Breaking the Cycle: How to Break Bad Habits and Develop Good Ones

It’s difficult to break bad habits, create good ones. Why? It’s hard, right? You’re learning English. You want good habits. You want to listen to your English lessons every day for an hour, maybe two hours, maybe more. But then you find you don’t. Instead, you play on your phone. You text people, you watch videos, you do all kinds of other bad things.

You know these bad habits are not helping you in life. They won’t get you better jobs, they won’t help you speak English better, they’re not going to help you have a better life. So why do you keep getting stuck in these patterns? Today’s topic is breaking bad habits and building good ones.

Currently, my VIP members are doing a book club and they are reading Atomic Habits. They recommended this book to me.

When people try to break a bad habit or create a good one, they do it the wrong way. Today we’re going to learn a more powerful way.

Atomic Habits

You want to study English every day, exercise every day, eat healthy food.

In the center circle is IDENTITY. Outside that is PROCESSES (systems, habits). And finally in the last circle are OUTCOMES (goals, outcomes).

Let’s talk about identity. What is identity? Identity is who you believe you are, what kind of person you believe you are. You could have a religious identity, for example “I am a Vaishnava”. You can have a runner identity. These aren’t specific outcomes; they are ideas about who you are. That’s identity, right?

Processes are habits, things you do frequently. For example, jogging 30 minutes every day is a habit.

Lastly are the outcomes. Outcomes are specific results. For example: run a 5K race in under 21 minutes.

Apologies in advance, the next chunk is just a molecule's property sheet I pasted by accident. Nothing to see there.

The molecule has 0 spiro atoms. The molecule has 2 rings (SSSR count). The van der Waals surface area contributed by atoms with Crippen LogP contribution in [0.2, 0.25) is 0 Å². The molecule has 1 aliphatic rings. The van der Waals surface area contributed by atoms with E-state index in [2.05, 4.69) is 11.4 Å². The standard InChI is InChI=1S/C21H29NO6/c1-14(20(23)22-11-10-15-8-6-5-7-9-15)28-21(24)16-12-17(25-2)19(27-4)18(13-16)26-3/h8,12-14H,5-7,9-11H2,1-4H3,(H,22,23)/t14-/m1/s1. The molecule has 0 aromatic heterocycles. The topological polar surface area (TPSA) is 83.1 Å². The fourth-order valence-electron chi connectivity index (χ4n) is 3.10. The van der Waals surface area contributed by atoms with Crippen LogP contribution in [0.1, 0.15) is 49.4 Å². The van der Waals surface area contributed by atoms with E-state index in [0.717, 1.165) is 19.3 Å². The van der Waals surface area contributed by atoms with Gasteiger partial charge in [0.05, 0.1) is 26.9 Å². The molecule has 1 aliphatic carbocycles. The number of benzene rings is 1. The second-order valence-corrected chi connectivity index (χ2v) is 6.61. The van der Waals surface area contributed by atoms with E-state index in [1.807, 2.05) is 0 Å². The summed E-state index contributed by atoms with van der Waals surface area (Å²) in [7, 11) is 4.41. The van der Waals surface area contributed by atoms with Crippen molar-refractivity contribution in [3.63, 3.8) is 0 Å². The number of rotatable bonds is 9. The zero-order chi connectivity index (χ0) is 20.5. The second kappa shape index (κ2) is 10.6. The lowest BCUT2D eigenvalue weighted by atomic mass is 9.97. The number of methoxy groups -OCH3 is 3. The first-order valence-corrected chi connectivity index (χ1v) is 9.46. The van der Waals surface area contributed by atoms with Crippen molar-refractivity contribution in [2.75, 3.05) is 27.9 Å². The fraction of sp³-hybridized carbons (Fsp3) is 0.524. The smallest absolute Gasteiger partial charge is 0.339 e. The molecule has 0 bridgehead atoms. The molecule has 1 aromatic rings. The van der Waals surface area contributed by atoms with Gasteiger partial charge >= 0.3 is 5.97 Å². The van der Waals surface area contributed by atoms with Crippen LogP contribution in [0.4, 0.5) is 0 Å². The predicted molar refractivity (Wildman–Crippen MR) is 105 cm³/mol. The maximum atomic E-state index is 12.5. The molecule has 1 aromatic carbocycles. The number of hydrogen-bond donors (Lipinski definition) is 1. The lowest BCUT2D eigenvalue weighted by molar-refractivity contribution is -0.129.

A lot of people make the mistake of focusing on the outcome first. They begin by setting goals.

The problem is that achieving a goal requires a lot of motivation. And what is the best motivation?

Motivating yourself is when a habit becomes part of your IDENTITY.

If you really feel that you are an English speaker, then that is who you are. You don’t have to force yourself to do it. You want to read, to listen, to speak in English. You don’t have to try to force yourself to do it every day. You’re not trying to run a marathon, you’re trying to become a runner.

The problem is that you may now have a negative identity. For example, you may think that you are a terrible English speaker. “I’m terrible, I’m shy, I don’t like to speak English”. Or “I get bored listening to English”. How do you change that identity? How can you develop a positive one?

The process consists of two steps:

  1. Decide what type of person you want to be
  2. Prove it with a lot of SMALL successes

Just make little small habits so that you’re doing it every day, rather than trying to change your identity all at once.

For instance, instead of saying “I am an English speaker,” you do not have to aim for perfection or fluency. Simply starting with listening can be enough. Consider enrolling in my Effortless English course or joining my VIP program. Spend just one hour each day listening and incorporating English into your daily routine. This could involve wearing headphones while taking a walk outside, without any added stress or pressure to speak flawlessly or spend hours practicing. Initially, you don’t even need to engage in conversation with others. Listening to the mini-stories and challenging commentaries daily can become a simple habit that transforms your identity.

After three months, you may start to feel good and notice a shift in your identity. At that point, consider expanding your habits. For example, listening for two hours every day. Then, as time goes on, add something like having a weekly conversation in English over Skype. You can continue adding more and more habits later on, but it’s important to begin by focusing on your identity and starting with easy habits. If you’re currently struggling with English, simply listening to my mini stories is a great starting point. It’s incredibly easy and will definitely help improve your skills. Plus, it’s something you can easily do right now.

Initially, don’t make a big goal to pass the TOEFL test with a high score. That’s a lot of stress and pressure.

Focus on easy habits first. You’re creating habits that are focused on your identity. You’re not focusing so much on big specific goals. Big specific goals can help later. You shouldn’t worry too much about big specific goals, but they’re not the most important thing.

Make LITTLE habits that are easy to do first. Then change your identity.

As soon as your identity has changed, you can start pursuing your big goals.